Palestine wants to encourage entrepreneurship and new technologies 1
#EconomicAnalysis #Economy #War #PALESTINE
Denys Bédarride
Saturday 30 March 2024 Last update on Saturday, March 30, 2024 At 7:00 AM

While the economic outlook was already critical before the start of the conflict, it is severely affecting several fundamentals of the Palestinian economy. Since October 7, 2023, the level of economic activity has seen a drop of almost 50%, mainly due to the reduction in trade with Israel and constraints on the movement of goods and people, particularly in the West Bank.

While growth was estimated at +3.2% before the conflict, post-conflict GDP should be marked by a recession of –6.4%, according to the latest estimates from the World Bank. Despite the high level of human capital in its private sector, the Palestinian labor market is unable to absorb the growing labor force nor the 200,000 Palestinian workers in Israel whose permits are now suspended. The unemployment rate could increase by 13% to 30% in the short term in the West Bank and by 45% to 85% in Gaza.

The acceleration of inflation is also expected to increase in 2024: the consumer price index increased by +19% in January 2024 compared to January 2023, according to the Palestinian Central Bureau of Statistics, mainly due to of the situation in Gaza (increase of +72% in Gaza, +5.5% in the West Bank and +4.4% in Jerusalem).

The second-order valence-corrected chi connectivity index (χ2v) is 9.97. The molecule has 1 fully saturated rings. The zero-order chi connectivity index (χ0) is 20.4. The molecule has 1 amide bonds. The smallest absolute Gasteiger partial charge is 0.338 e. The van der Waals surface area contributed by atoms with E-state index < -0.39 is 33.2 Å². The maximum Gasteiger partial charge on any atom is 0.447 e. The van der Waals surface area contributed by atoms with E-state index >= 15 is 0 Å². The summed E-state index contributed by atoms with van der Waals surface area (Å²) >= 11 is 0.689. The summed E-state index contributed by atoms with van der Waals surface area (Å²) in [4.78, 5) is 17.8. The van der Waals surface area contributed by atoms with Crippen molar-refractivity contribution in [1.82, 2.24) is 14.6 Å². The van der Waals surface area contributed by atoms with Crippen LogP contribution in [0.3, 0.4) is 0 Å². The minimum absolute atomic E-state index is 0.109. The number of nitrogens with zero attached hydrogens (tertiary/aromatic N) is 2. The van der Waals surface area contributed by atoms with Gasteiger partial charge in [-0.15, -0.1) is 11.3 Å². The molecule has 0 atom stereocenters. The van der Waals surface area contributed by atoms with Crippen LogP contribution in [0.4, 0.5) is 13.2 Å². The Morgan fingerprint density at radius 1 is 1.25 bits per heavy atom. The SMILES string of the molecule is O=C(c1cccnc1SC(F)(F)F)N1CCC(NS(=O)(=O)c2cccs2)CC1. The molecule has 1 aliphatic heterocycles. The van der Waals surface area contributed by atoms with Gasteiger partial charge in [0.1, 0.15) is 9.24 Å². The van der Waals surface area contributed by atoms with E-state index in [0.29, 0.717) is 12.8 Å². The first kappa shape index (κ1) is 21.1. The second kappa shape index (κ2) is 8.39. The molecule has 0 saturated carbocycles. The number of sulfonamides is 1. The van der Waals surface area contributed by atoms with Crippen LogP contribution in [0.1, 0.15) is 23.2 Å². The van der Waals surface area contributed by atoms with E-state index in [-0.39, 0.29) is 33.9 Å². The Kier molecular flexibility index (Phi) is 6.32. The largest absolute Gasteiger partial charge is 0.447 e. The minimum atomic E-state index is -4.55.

The deterioration of the socio-economic situation in the Gaza Strip is particularly serious and worrying.

Gaza is historically less developed than the West Bank and East Jerusalem (GDP per capita of less than 2000 USD, compared to 4000 USD in the West Bank) and the conflict is causing a crisis of additional magnitude. According to World Bank assessments, more than 70% of infrastructure has been destroyed since October 7, 2023.

The alarming situation in the Palestinian Authority (PA) is placing additional pressures on the economic and financial system.

The AP is in fact facing triple pressure on its revenues:

1) The increasing withholdings, on the part of the Israeli government, on its customs revenues (clearance revenues)

2) the reduction in local tax revenues, by more than 50% due to the fall in economic activity

3) increased conditionality on international aid which has also decreased by almost 80% since 2010.

According to the World Bank, the budget deficit of the Palestinian Authority for the year 2023 amounts to 516 M USD (or 3% of GDP) while it was 106 M before the conflict. In this context, the PA uses local banks, which are increasingly exposed to the public sector.

Although the Palestinian banking sector is traditionally well capitalized, provisioned and supervised, the conflict poses risks to its overall sustainability and its ability to finance businesses in a context of potential credit crunch.

Captive in a climate of political uncertainty and increased exposure to risk, due to a lack of access to credit on the international market and in a context of drying up of foreign currency entry, banks are struggling to meet financing needs.

In the West Bank, the main risk for banks comes from loans from the 200,000 Palestinians who worked in Israel and whose permits were revoked (apart from 5,000 to 7,000 of them recalled to the agricultural sector). This loss of salary is a risk both for the repayment of these loans and for the financial survival of households.

Source: French Embassy in Israel

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